Open data is being used in this sector to guide investments and trading, increase access to capital and insurance, and evaluate risk. The most used data includes financial, business, and economic information, as well as demographic and social data.
Open data is being used as a resource to increase access to banking and finance around the globe. In a number of countries, organizations are using open data to increase financial access and inclusion for “high-risk” customers who otherwise might have no access to capital. They use demographic and social, economic, labor and other data sources to evaluate loans for citizens and organizations with no or limited credit history. Similarly, others use business registries in combination with other kinds of data to evaluate new, small businesses seeking financing. Since lenders often can’t afford to do the due diligence needed to lend to these businesses, open data is being used to help evaluate the credit risks they may pose.
The insurance industry has long been reliant on public data. For instance, the probabilities and frequencies of traffic accidents or diseases need to be predicted for reasonable valuation, and open government data is critical in this regard.
Open data also helps guide investments for economic as well as social benefit. Economic statistics are a bedrock of financial analysis, and many organizations also rely on company registers, consumer price indices, satellite imagery, and sector-specific government data to inform their investments in companies, real estate, currencies, commodities, and other assets.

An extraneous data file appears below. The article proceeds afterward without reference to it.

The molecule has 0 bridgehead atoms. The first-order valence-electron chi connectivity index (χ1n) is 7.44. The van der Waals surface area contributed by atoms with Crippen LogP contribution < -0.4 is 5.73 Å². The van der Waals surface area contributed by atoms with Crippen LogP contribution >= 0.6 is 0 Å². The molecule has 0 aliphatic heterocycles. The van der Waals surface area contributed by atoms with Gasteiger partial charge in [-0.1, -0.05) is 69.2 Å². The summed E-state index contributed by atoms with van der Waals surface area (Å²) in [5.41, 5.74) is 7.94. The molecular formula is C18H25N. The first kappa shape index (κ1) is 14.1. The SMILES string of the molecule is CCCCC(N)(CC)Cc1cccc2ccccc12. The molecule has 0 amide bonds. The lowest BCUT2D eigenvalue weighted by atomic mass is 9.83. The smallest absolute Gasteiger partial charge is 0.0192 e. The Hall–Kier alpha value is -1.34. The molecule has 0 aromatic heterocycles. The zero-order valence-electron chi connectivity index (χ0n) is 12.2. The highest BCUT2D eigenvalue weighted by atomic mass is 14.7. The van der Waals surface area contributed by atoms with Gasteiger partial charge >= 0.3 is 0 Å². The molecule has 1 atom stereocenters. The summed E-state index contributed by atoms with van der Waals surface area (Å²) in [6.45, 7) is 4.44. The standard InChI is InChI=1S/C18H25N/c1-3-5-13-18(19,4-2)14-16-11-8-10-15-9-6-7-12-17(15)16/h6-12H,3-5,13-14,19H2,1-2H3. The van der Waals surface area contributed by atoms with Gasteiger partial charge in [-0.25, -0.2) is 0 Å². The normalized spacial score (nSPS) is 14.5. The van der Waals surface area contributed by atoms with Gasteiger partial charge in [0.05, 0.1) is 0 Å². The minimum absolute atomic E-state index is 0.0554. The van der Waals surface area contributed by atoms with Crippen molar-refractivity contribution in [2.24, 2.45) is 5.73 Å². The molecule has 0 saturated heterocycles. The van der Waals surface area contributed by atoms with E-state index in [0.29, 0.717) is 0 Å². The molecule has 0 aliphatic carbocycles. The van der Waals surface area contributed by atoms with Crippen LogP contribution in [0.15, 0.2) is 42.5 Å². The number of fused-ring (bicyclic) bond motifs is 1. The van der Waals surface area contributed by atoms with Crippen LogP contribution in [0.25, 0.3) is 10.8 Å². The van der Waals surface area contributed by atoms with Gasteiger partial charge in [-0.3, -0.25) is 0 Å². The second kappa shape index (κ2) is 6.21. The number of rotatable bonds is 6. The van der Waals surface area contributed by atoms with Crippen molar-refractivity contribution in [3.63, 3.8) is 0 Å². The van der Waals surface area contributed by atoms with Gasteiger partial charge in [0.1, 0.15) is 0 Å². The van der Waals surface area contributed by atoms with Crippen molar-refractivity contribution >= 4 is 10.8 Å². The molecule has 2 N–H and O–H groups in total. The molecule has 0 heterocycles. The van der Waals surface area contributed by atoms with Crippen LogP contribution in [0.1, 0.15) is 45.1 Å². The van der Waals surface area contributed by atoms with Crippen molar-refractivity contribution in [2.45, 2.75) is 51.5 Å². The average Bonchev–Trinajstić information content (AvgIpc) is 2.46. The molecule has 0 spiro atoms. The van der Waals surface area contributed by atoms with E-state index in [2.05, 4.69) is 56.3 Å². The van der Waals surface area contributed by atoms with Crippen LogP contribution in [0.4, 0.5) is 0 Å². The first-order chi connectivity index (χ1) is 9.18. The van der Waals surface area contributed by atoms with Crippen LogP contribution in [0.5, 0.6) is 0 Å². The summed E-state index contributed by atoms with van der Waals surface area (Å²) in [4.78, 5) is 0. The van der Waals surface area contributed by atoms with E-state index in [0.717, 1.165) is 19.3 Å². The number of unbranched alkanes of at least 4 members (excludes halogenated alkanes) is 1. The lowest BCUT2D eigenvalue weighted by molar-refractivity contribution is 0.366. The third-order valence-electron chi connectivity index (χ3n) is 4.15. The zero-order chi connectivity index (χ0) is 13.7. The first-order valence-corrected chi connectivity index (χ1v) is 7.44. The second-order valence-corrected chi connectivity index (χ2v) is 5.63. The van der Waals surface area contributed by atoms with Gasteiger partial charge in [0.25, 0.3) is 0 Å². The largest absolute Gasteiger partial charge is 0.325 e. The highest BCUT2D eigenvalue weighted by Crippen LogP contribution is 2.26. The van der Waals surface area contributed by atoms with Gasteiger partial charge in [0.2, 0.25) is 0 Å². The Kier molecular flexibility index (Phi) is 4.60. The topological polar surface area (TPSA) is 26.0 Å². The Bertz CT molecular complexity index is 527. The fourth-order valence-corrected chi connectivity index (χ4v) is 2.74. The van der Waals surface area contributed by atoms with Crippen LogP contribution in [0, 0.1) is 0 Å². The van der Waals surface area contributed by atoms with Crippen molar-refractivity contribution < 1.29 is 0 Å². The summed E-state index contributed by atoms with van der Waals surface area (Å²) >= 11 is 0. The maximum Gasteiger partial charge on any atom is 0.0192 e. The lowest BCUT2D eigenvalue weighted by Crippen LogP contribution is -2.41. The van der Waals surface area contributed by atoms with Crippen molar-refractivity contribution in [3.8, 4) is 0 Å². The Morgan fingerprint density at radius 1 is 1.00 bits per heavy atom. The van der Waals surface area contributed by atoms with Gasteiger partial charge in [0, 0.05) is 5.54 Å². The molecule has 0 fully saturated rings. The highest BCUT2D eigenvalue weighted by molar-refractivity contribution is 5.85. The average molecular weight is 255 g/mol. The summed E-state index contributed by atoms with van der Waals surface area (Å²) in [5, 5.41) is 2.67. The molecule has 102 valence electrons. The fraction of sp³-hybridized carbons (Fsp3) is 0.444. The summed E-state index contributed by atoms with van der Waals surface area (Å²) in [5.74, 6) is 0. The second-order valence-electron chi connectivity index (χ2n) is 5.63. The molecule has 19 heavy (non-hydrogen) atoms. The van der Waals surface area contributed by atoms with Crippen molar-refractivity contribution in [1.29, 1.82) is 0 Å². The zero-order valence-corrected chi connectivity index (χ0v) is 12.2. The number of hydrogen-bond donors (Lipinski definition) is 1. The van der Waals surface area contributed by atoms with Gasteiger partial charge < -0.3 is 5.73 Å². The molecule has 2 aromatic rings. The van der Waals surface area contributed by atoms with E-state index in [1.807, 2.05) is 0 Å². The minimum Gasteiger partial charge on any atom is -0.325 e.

Country: United States
Impact: Farmers benefit from tools for better crop management and to measure environmental factors
Data Used: Rainfall data from US National Oceanic and Atmospheric Administration’s (NOAA) National Climatic Data Center, soil data from US Department of Agriculture
FarmLogs provides farmers with a free software and mobile application to map and analyze crop yields and environmental conditions for crop growth through government data. Their Farmlogs free Standard includes several features: Field Mapping, Scouting and Notes, Activity Tracking, Rainfall Tracking, GDD Accumulation, Soil Composition Maps, Growth Stage Analysis, Yield Maps, Input Planning. They also empower farmers to coordinate with the government to request data for their lands. On their website, FarmLogs details instructions on how to contact the US Department of Agriculture's Farm Service Agency for field boundary data. Upon receipt, FarmLogs interprets the data and creates field boundaries on mapping systems for farmers to demarcate their lands.